In this column, Alexis Coe, Lenny’s historian at large, conducts Q&As with authors and specialists in archives across the country, focusing on one primary source. For this post, Alexis spoke with Laura Shapiro, author of What She Ate: Six Remarkable Women & the Food that Tells Their Stories. Alexis and Laura discuss Dorothy Wordsworth — sister, muse, and companion to the Romantic poet William Wordsworth — in whose diaries Laura found a quiet revelation. (Read Alexis’s previous columns here and here. Read Laura’s piece for Lenny about America’s first celebrity dieter, Fannie Hurst, here.)
Alexis Coe: “Food talks — but somebody has to hear it,” you write in the introduction to What She Ate, and that’s just what happened to you one sleepless night. Hoping it would lull you to sleep, you revisited a Dorothy Wordsworth biography, but had quite the opposite effect! A seemingly mundane note about black pudding, “that stodgy mess of blood and oatmeal,” completely energized you. Why do you think you were ready, at that moment, to hear it?
Laura Shapiro: I’ve been thinking about food my whole life and writing about it practically that long, so there’s pretty much always a corner of my imagination that’s busy wondering about what people are eating and why. It’s like the security system on my computer, performing “background tasks” while I’m working on whatever I’m working on. And then on top of this, the night I was reading the Dorothy biography, I happened to be in that kind of altered state that comes with insomnia. As I sat there with the book, I felt as though all the ecstasy of her life in Dove Cottage was just pouring out of those pages and flooding into me. She was in paradise, plain and simple. And paradise was full of food, lovely and heartrending food — a rhubarb tart baked for William, his bowl of broth, his bitten apple. So when that mention of black pudding came along, it was a real shock. It landed, splat, in front of me like a big nasty blot from a leaky pen.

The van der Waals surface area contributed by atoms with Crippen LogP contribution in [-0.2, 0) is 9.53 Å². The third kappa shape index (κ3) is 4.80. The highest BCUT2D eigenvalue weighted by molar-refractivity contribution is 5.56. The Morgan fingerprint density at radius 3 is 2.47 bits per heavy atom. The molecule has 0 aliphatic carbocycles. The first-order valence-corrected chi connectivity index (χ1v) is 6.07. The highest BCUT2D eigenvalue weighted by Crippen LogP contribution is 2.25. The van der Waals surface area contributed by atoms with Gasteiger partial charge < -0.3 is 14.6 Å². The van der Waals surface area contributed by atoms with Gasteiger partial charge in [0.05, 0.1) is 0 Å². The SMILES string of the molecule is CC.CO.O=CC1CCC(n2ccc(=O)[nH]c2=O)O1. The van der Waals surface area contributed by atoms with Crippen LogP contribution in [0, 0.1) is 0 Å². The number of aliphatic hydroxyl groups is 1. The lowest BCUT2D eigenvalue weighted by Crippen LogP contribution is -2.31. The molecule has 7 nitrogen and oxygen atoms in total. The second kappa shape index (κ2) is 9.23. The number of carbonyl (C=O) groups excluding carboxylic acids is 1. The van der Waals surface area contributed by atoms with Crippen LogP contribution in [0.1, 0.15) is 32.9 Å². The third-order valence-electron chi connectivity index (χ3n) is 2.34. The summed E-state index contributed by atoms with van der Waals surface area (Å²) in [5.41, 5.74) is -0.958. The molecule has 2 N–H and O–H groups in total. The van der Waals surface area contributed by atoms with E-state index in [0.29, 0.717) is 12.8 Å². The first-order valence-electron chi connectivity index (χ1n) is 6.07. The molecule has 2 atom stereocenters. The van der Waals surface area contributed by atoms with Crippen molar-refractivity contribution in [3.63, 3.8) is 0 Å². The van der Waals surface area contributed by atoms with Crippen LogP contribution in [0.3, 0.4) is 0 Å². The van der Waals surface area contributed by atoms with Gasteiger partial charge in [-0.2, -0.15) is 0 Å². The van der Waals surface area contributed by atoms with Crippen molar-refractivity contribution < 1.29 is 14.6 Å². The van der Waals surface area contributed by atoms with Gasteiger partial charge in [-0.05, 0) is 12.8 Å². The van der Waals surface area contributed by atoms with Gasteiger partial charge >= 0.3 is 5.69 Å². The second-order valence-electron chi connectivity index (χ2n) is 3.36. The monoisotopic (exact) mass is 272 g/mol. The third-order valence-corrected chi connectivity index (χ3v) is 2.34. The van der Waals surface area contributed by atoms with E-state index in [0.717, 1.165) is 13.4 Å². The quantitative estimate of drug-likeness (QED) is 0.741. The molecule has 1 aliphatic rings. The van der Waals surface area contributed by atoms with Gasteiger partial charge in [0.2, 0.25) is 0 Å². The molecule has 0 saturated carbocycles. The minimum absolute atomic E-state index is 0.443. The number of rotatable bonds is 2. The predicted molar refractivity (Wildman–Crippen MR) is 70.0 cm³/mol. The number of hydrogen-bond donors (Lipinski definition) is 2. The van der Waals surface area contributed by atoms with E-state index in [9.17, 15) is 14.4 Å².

AC: Dorothy Wordsworth, like too many women in history with proximity to “Great Men,” is generally studied because she served as an eyewitness, not as a being worthy of her own study. Dorothy was valuable because she was close to her brother, William, who wrote “The Prelude,” widely considered to be the greatest poem in English romanticism; she often lived with him, serving as a sounding board as much as a housekeeper, and they corresponded when she didn’t. But (mostly) male historians consider the kind of primary sources Dorothy left behind to be about “women’s work,” like cooking, housekeeping, and child care, and they peruse pages for nothing more than a passing reference to her famous brother. The rest is edited out and generally overlooked. And “women’s work” is what you were after when you sought out Dorothy’s “black pudding” journal entry at the Wordsworth library at Grasmere. What did you find?
LS: What I found, and this was both frustrating and fascinating, was exactly what had been quoted in the biography — “Dined on black puddings.” What I had been hoping for, of course, was much more. I wanted her to tell me everything she was thinking when she looked down at that plate, and I wanted a detailed description of the black pudding, too. Instead, Dorothy simply dropped that brief mention onto the page, along with a couple of other notes on what she did that day. It was utterly impersonal, not a trace of emotion or introspection or beautiful writing. In other words, it was the opposite of The Grasmere Journals, and as soon as I realized that, I knew I had the key to understanding it.
AC: Wait, that’s fascinating! Go on! How was it the key? What happened after?